Full Statement From ChildNet Regarding Supervision at Broward Group Homes
llustration by Joseph Laney
This week's feature story in New Times takes a hard look at a usually hidden corner of the state's bureaucracy — the group homes and foster care services that provide shelter for some of Florida's most troubled kids. Allegations of lax supervision have dogged the system, leading to reports of drug use, violence, and prostitution at these facilities — places that are supposed to be providing help to kids who need it most.
Broward's system is unique: It is completely privatized, with the state contracting out the services related to group homes and foster care to a single nonprofit,
In response to New Times' questions and the concerns outlined in the piece,
ChildNet and it's contracted provider agencies are committed to keeping children in care safe. It is equally important that we have and maintain a variety of placement options available for children and adolescents in care to provide for their diverse needs.
Children in group homes are there to learn independent living skills and experience normalcy. All children and adolescents are monitored and carefully supervised but residential care facilities are not a juvenile detention facility and these children are not under lock and key.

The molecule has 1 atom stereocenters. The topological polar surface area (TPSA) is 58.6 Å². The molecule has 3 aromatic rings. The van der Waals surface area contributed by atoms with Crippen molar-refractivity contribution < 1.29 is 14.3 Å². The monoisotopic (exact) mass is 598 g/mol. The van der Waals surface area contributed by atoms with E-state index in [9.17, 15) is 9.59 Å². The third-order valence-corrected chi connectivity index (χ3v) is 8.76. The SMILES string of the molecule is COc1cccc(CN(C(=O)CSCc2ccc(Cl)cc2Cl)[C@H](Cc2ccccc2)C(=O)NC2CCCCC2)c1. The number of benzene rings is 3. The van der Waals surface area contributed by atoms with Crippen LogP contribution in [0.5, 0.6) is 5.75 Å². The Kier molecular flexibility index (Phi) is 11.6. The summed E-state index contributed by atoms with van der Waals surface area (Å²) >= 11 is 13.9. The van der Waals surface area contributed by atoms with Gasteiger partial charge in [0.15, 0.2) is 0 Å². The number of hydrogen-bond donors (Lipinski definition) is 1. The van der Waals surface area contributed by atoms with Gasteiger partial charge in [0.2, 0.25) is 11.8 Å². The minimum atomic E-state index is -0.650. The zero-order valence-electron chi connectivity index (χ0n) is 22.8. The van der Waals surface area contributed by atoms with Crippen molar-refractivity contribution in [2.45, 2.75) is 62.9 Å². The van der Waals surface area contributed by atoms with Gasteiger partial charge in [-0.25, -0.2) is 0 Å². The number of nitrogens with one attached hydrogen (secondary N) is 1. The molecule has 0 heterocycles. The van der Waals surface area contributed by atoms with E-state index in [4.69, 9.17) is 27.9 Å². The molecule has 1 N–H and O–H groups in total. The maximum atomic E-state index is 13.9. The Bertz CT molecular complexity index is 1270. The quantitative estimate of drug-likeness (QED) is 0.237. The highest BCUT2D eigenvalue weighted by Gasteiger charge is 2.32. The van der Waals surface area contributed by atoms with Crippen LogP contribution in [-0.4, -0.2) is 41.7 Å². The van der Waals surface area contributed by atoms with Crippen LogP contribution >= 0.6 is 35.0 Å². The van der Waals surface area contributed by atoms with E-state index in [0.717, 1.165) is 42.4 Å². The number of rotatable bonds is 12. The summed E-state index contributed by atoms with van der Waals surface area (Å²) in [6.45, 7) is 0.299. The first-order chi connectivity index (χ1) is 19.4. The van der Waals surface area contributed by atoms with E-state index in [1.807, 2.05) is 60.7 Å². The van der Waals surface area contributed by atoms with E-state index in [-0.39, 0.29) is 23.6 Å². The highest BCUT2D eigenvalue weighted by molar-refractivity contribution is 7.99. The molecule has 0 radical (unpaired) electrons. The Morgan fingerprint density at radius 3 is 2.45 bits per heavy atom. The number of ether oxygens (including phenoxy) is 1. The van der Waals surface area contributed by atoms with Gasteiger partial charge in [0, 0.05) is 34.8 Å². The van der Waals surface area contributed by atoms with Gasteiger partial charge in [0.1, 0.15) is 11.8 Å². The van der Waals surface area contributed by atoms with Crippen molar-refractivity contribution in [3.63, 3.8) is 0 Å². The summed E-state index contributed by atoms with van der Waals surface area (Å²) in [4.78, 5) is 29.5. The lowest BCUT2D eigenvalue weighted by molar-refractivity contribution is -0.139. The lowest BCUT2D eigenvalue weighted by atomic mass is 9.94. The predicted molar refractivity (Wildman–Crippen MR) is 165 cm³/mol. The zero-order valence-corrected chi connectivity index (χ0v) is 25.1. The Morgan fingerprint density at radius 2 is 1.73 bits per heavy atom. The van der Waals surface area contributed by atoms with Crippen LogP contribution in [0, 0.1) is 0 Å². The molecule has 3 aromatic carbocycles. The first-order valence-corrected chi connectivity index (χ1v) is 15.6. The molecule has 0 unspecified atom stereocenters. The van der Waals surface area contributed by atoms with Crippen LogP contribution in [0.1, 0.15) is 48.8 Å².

Working together, ChildNet, our provider agencies, DCF and Broward Sherriffs Office, are all committed to ensuring we are rescuing and restoring child and adolescents who are victims of sex trafficking and sexual exploitation. It is our priority to raise awareness and build community capacity to treat and heal victims and prevent instances of trafficking in the future.
As part of an ongoing commitment by all partners to have a dialogue, share best practices and examine group and residential care, the group care workgroup was convened jointly with DCF to assess the current policies and collaborate on any changes or enhanced measures we need to be taking moving forward to protect all children in our care.
While we are prohibited by law from discussing any particular case, client, or incident, it’s important to know that we are taking the time to reassess the residential model and determine the best path forward to provide a safe environment while serving the intensive treatment needed for these children and adolescents.
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